All our names by Dinaw Mengestu (Alfred A. Knopf, 2014)
This is one of those novels with two parallel plot lines that eventually converge (like All the Light We Cannot See which I recently reviewed). One plot line involves the main character (an African man in his late twenties) and his friend during their involvement in Uganda’s civil wars in the 1970s. The other plot line follows the same man, slightly older, during the first year he spends in the United States, developing a romantic relationship with a woman social worker in the Midwest. This was a time when bi-racial couples were not completely accepted. Both stories are told simply, in the manner of a journalist or social worker who frequently witnesses tragic and horrific events: people who strive to stay calm while not suppressing their humanity entirely.
While writing this review I watched two neighborhood boys play soldier, running through my backyard wearing camouflage shirts and carrying plastic rifles. They have played this game before, and it bothers me every time. Yes, I know little boys have always loved to play war, and it’s better for them to run around outside than play video games. But I don’t think it’s harmless. I think they’re practicing for an all too real future, either as soldiers sent overseas by the U.S. Army to interfere in other nations’ civil wars, or as police officers or National Guardsmen in an increasingly militarized “land of the free.”
Bertie Plays the Blues by Alexander McCall Smith (Recorded Books, 2013).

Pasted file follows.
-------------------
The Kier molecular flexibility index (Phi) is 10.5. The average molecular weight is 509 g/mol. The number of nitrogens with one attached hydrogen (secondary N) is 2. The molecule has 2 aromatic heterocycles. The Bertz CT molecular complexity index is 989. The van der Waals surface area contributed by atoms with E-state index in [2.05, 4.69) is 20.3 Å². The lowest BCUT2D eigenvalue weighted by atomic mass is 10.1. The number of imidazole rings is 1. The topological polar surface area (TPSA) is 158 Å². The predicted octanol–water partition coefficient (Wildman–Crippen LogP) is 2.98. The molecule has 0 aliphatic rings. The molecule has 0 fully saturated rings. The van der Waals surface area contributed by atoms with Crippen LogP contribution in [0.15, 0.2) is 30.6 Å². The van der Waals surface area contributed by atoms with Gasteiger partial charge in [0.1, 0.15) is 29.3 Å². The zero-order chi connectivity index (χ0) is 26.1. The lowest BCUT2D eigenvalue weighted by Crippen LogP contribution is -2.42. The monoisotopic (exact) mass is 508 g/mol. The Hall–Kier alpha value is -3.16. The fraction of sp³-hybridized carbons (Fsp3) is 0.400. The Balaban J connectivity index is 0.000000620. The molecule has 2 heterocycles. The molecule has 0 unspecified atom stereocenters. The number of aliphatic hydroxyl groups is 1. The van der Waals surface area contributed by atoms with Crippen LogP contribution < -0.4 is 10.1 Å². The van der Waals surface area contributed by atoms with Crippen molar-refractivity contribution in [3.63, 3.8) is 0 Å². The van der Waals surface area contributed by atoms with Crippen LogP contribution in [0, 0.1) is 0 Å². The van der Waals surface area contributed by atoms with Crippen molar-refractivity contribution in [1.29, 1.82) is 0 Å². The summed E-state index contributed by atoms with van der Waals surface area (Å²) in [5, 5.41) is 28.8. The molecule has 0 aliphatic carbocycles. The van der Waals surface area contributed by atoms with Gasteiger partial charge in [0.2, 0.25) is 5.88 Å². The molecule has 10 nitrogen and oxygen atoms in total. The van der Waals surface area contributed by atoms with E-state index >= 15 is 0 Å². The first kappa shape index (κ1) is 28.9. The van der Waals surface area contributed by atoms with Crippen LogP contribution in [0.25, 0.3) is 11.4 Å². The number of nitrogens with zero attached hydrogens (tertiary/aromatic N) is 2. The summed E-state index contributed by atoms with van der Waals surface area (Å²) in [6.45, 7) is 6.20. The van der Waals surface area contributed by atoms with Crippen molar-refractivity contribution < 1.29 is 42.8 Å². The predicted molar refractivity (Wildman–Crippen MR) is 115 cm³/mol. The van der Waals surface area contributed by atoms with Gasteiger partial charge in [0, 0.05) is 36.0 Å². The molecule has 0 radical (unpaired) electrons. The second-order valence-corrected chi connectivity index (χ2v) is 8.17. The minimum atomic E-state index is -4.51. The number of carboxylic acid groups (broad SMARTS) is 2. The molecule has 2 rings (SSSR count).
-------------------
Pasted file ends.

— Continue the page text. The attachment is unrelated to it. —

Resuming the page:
It always makes me forget the stress of my long commute to listen to one of Alexander McCall Smith’s novels. This title in the “44 Scotland Street” series, published in 2011, took me away to Edinburgh with the voice of Scottish actor Robert Ian Mackenize. In this series Smith weaves together the day to day stories of some diverse residents of the city, several of whom live in flats at 44 Scotland Street. They have the normal problems of love, family, jobs and neighbors, but seem to live in an altogether more civilized world than we do in the United States. There are no shootings or accusations of police abuse. They walk or take buses or trains (rarely cars), work, go to school, have dinner parties, drink coffee or beer in coffee shops or pubs, and visit art galleries. They spend time with friends, walk dogs, read poetry, enjoy classical music. One of the signature phrases in Smith’s books is “(so-and-so) thought about it.” His characters spend an enormous amount of time reflecting on the moral and philosophical implications of their actions (and those of others). Sometimes this can go on too long, but in Bertie Plays the Blues at least, the balance of action and thought is just right.
In lieu of reviewing a book, I am recommending a blog post written by another science librarian on the subject of climate change fiction.
Written in my own heart’s blood by Diana Gabaldon (Delacorte Press, 2014)
If you’re a fan of Diana Gabaldon’s books, you probably already have this one on hold at the library. It’s hard to pin down her genre – let’s call it science fiction crossed with historical romance, and a strong dose of intelligent humor? I got my library’s copy two weeks ago, fortuitously in time to take on an airplane trip. It kept me occupied from Philadelphia to Minneapolis and back (including a long layover in Chicago), and I was not disappointed. This sequel to An Echo in the Bone reunites Roger and Briana (eventually) as well as Claire and Jamie (early on) and wraps up many story lines in a satisfying way, but leaves some options for future installments. I especially liked the clever titles for many of the chapters. I’ll definitely be asking for a copy of my own for Christmas. If you haven’t read any of Diana Gabaldon’s novels before, you absolutely should, but don’t start with this one. You need to start with the first book of this long series, Outlander, which will soon be adapted as a t.v. series on the Starz network. It’s going to be the next Games of Thrones.